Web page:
Whether you’re a practiced photographer or new to taking great travel photos, capturing kids during a vacation or family trip can be daunting. I’m not a professional photographer, but I’ve been traveling with kids (and taking thousands of photos of them en route) for over 13 years. Here’s what I’ve learned about how to take pictures of kids while traveling in 10 easy photo tips.
1. Get down to their level
I love to take photos of my kids learning something or viewing something meaningful to them while traveling. To do that, I often need to bend down to ‘see’ what they see through their eyes. Only then can my camera capture the angel fish in the aquarium or the scope of the Lincoln Monument from their perspective. Sometimes this takes effort (and risks attracting a few stares) but sitting down on the floor or getting onto my knees for the best shot is worth it!
2. Use sports mode
Of course, it’s great to have an ideal camera for travel, but it’s not crucial. Even if you can’t change the shutter speed on your point-and-shoot camera, you likely have a “sports” or a “kids and pets” setting. This allows your camera to catch action in a way that won’t translate to blurry photos when you finally download them. And if your travels are anything like ours, they’re filled with action!
3. Get those iconic shots, but in a natural way
Instead of posing everyone in front of the London Eye, grab a shot of your child on tip-toe, trying to see the city through one of the coin-operated view-finders. Or bypass the ‘photo op’ line in front of the Roman Coliseum in favor of a close-up of your child touching the crumbling rock wall of one arch. One of our favorite shots of our family ‘in front’ of the Statue of Liberty was actually taken in-motion on a New York water taxi. We never thought it would turn out!
4. Capture the less ‘important’ moments.
Everyone remembers to get their camera out at the big sights, but some of our favorite travel moments with kids occur between the ‘biggies’: playing on the steps of the Louvre, perhaps, or polishing off that ice cream sundae at Ghiradelli Square. Those photos will elicit stronger memories later (or better yet, prompt them). To be successful in capturing these everyday moments, you’ll need to have your camera always at the ready — and don’t be afraid to use your smart phone camera as well. Below is one of my favorite photos of the light changing as we relaxed on a B.C., Canada ferry at the end of a busy summer travel day.
5. Shoot video as well as stills
Even if you don’t think you’ll need video of your trip (and yes, you do!), video can capture moments that happen too quickly to get as still shots. Once the videos are downloaded, it’s fairly easy to isolate frames and change them to still shots with almost all video editing software. This is especially useful for photographing toddlers and preschoolers who are always on the go.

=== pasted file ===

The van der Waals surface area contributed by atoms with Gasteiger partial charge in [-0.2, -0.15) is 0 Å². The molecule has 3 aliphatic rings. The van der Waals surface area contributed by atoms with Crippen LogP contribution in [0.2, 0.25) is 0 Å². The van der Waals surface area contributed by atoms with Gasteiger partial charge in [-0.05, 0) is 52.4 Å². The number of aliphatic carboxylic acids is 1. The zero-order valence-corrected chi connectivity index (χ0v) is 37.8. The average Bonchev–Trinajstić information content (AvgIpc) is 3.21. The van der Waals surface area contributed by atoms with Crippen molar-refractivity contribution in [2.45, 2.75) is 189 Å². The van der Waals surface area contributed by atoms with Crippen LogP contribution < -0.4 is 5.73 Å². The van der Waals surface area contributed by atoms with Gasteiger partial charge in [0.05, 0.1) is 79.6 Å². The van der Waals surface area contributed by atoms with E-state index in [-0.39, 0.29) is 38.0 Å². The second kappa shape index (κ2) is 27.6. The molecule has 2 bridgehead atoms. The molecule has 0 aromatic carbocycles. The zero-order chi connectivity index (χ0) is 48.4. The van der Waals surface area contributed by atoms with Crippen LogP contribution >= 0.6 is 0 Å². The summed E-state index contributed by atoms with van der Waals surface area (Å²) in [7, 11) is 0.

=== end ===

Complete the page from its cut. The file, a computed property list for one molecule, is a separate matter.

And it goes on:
6. Hand the camera off to your child
Try to get yourself in some photos too! A great way to do this is to hand the camera to your child. Mine love to be in charge of documenting our trip for a few minutes, and I end up with many shots of myself (not all flattering, but still precious).
7. Keep backgrounds simple
Parents try too hard to capture the location in the background of their family shots. Instead, let the subject of your photo be your child’s enjoyment of the destination instead of the destination itself. On the shores of Nantucket, our 10-year-old son spent hours combing the shallow bay for shells. When we wanted to remember how small he looked in the wide sea, we didn’t need signage or buildings behind him to remember where he was.
8. Get eating shots
Everyone hates it when the camera comes out at mealtimes, but aside from funny faces made mid-bite, food shots can bring back great trip memories. Get a shot of the clam chowder everyone loved at the pier, or the Mickey bar your toddler mostly wore on her face at Disneyland.
9. Take photos of your child experiencing an attraction, not the attraction itself
Some of my favorite family vacation photos are of my kids’ backs, as the camera lens follows their engagement in a sight or attraction. This is another way to capture a kids’ perspective: what did they see, what were they interacting with? For example, this photo of Manhattan barely shows the scenery, but focuses instead on my six-year-old’s study of the view.
10. Embrace tradition
If you return to the same beach cottage or mountain lodge every summer, document this in photos with an annual family portrait. We like to write the year in the sand in front of the kids. Watching your family grow in a cherished vacation spot is well-worth the time it takes to take a photo in the same place every year.
Do you have travel photo tips? How do you capture those vacation memories with your kids?